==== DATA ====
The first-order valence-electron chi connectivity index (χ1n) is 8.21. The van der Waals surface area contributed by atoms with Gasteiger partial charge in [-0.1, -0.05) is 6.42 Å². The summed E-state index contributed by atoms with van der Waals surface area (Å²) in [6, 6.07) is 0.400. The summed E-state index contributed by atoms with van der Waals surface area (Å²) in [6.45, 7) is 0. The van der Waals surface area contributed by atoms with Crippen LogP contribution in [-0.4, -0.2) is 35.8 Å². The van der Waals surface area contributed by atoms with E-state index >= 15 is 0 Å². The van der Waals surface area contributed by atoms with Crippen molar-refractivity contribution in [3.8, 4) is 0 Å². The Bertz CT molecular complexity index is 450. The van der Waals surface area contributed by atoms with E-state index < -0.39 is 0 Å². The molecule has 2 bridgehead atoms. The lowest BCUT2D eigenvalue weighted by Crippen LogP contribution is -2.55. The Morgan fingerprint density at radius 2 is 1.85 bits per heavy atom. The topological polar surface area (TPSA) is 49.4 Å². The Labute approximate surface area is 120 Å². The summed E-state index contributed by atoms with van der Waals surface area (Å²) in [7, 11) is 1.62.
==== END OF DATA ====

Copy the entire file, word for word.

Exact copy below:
The first-order valence-electron chi connectivity index (χ1n) is 8.21. The van der Waals surface area contributed by atoms with Gasteiger partial charge in [-0.1, -0.05) is 6.42 Å². The summed E-state index contributed by atoms with van der Waals surface area (Å²) in [6, 6.07) is 0.400. The summed E-state index contributed by atoms with van der Waals surface area (Å²) in [6.45, 7) is 0. The van der Waals surface area contributed by atoms with Crippen LogP contribution in [-0.4, -0.2) is 35.8 Å². The van der Waals surface area contributed by atoms with E-state index >= 15 is 0 Å². The van der Waals surface area contributed by atoms with Crippen molar-refractivity contribution in [3.8, 4) is 0 Å². The Bertz CT molecular complexity index is 450. The van der Waals surface area contributed by atoms with E-state index < -0.39 is 0 Å². The molecule has 2 bridgehead atoms. The lowest BCUT2D eigenvalue weighted by Crippen LogP contribution is -2.55. The Morgan fingerprint density at radius 2 is 1.85 bits per heavy atom. The topological polar surface area (TPSA) is 49.4 Å². The Labute approximate surface area is 120 Å². The summed E-state index contributed by atoms with van der Waals surface area (Å²) in [7, 11) is 1.62.